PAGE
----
In Rosenhouse’s book, he claims that “natural selection serves as a conduit for transmitting environmental information into the genomes of organisms.” (p. 215) I addressed this claim briefly in my review, indicating that conservation of information shows it to be incomplete and inadequate, but essentially I referred him to technical work by me and colleagues on the topic. In his reply, he remains, as always, unpersuaded. So let me here give another go at explaining the role of the environment as a source of information for Darwinian evolution. As throughout this response, I’m addressing the unwashed middle.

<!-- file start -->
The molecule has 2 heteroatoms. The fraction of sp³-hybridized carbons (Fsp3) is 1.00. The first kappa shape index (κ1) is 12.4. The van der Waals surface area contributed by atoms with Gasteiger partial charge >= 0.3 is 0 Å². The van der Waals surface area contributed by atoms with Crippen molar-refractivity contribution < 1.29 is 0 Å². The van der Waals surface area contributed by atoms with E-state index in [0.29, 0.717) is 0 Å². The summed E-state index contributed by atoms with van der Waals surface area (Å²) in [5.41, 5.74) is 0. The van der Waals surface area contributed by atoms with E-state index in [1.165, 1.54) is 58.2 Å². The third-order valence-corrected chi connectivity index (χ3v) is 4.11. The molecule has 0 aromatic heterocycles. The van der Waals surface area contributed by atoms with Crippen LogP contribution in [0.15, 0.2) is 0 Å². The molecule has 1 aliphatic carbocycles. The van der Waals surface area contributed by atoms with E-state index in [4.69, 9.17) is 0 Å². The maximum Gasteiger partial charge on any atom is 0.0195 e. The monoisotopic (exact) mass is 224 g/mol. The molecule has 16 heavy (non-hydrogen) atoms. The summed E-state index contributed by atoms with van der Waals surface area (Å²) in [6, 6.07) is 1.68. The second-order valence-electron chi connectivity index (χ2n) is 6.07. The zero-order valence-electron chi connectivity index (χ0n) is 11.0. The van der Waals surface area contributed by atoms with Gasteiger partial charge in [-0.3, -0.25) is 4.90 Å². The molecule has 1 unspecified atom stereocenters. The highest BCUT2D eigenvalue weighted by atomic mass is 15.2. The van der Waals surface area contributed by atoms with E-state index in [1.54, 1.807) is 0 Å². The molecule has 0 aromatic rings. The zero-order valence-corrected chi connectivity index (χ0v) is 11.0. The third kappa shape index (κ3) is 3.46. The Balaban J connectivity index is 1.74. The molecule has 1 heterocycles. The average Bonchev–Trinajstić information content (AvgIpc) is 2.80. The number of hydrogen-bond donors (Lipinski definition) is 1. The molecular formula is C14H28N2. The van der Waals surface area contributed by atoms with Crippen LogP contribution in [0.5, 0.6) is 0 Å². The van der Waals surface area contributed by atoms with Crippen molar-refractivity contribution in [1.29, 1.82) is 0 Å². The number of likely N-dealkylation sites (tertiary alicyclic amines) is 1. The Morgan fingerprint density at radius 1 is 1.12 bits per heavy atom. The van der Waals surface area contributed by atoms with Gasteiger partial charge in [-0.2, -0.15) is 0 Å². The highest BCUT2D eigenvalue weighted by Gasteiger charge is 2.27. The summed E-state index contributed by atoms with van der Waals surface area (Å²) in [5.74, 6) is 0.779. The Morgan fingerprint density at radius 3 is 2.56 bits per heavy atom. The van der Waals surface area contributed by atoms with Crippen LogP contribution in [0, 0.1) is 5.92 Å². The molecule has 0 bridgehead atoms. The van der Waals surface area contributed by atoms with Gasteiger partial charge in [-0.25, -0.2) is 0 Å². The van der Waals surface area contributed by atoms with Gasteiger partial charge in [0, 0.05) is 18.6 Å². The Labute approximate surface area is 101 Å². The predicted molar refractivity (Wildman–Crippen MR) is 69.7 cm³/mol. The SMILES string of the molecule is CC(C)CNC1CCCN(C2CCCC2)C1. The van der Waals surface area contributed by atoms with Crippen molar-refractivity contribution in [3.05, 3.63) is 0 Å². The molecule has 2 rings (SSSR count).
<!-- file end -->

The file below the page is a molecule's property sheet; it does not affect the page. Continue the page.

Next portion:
Darwinian evolution depends on selection, variation, and replication working within an environment. How selection, variation, and replication play out, however, depends on the particulars of the environment. Take a simple example, one that Rosenhouse finds deeply convincing and emblematic for biological evolution, namely, Richard Dawkins’s famous METHINKS IT IS LIKE A WEASEL simulation (pp. 192–194 of Rosenhouse’s book). Dawkins imagines an environment consisting of sequences of 28 letters and spaces, random variations of those letters, and a fitness function that rewards sequences to the degree that they are close to (i.e., share letters with) the target sequence METHINKS IT IS LIKE A WEASEL.
So What’s the Problem?